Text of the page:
When you’re looking to publish a book without a traditional publisher, what’s the best way to go? The answer is that it depends. Are you looking for the least expensive alternative, or are you willing to pay more to get services you would rather not handle yourself?
In the true sense of the word, self-publishing means that the author does all the work. However, not all authors want to go that route. Some need the guidance of a subsidy or hybrid publisher.
Not all subsidy and hybrid publishers are the same, just as not all traditional publishers are the same. Both types of publishers often have different packages authors can purchase. The higher the price, the more you will get. Subsidy publishers usually require a substantial outlay of money at the beginning of the process. Basically, you’re paying them to publish your book for you.
Hybrid publishers often have a combination of services and royalty payments (thus the label “hybrid”). In my experience, subsidy publishers are more expensive than hybrid publishers.
How can you determine which publishers are best? Here are some questions I ask:
- How much support do they supply to their authors? How much work do they expect you to do, such as all your own marketing?
- Are they selective about what books they accept? Or will they publish anything? Do they require professional editing, either through their company or an independent editor? Those who will publish anything are often called vanity publishers and are happy to take your money without supplying any guidance or support. Avoid these publishers.
- Are they listed in The Christian Writer’s Market Guide? While the market guide cautions authors to be careful, I’m sure they avoid listing any publisher that has a bad reputation. The introduction to that section says that, for every author who has a bad experience with a particular publisher, there are others who are satisfied.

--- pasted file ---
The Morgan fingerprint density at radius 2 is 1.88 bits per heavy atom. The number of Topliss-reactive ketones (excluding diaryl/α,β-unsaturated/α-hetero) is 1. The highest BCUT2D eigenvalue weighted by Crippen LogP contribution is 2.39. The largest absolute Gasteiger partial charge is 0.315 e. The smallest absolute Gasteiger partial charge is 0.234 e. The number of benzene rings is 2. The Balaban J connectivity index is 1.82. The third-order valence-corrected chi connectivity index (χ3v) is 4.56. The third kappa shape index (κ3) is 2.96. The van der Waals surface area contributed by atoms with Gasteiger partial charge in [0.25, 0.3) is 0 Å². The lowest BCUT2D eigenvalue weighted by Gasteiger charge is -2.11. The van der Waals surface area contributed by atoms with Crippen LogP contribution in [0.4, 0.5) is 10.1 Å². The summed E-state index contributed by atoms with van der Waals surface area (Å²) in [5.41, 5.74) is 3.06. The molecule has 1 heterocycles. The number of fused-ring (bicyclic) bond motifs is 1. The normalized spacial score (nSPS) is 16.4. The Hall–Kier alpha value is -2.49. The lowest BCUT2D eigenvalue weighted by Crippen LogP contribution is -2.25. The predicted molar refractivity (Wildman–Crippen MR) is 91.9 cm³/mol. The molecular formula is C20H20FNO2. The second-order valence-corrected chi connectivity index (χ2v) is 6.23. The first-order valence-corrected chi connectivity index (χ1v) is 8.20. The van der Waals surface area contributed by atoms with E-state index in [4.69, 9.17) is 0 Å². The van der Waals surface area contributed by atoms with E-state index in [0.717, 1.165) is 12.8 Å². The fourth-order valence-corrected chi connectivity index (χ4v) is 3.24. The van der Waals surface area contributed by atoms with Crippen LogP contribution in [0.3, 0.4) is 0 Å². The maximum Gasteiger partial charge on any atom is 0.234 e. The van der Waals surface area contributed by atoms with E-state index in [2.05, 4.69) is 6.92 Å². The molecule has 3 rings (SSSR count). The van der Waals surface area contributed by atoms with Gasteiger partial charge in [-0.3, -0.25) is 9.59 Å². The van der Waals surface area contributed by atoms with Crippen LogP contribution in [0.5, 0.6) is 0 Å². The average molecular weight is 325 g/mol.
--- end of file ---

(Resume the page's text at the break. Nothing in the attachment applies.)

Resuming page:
- Are the books they publish available on Amazon, Christian Book Distributors, and other online book sellers?
- Do their books look professional? Telltale signs of unprofessional books are larger type than usual, odd spacing and formatting, and unattractive covers.
- Are the costs in line with what other subsidy and hybrid publishers charge? I don’t look at the price as much as the other things. But it can be a factor.
Evaluating these questions can help you choose the right avenue of publishing for you and your book. When you find some publishers that look like they might work for you, contact them and start a conversation about what they can do for you.
Owner of Perfect Word Editing, Linda Harris has been a freelance editor and writer for over 35 years:
- Gold member of The Christian PEN (Proofreaders and Editors Network).
- Member of The Christian Editor Connection, which requires rigorous testing to qualify.
- Instructor for Editing Children’s Books 101 for The PEN Institute.
- Certificates in several courses from The PEN Institute, including editing fiction.
- Published in Moody Monthly, Guideposts, Psychology for Living, Focus on the Family’s Clubhouse and other publications.
- An article published in Home Life, a Southern Baptist magazine, was included in the book How to Write for Christian Magazines, published by Broadman Press (now B&H).
- Placed twice in the top 100 of the Annual Writer’s Digest Writing Competition.
- Editor for ten years of The Helping Hand, a Seventh Day Baptist publication, writing and editing over 500 church-school lessons. As part of that position, she worked with the Committee on Uniform Series, both as a member and as a consultant; CUS is the organization that develops the International Bible Lessons for Christian Teaching, used by various denominations and church-school publishers (such as David C. Cook).
- Assistant editor for two years at The Kansas Christian newspaper in Topeka, Kansas.
- Editorial Director for two years for Springs Writers, a ministry designed to reach writers of all levels in the Colorado Springs area.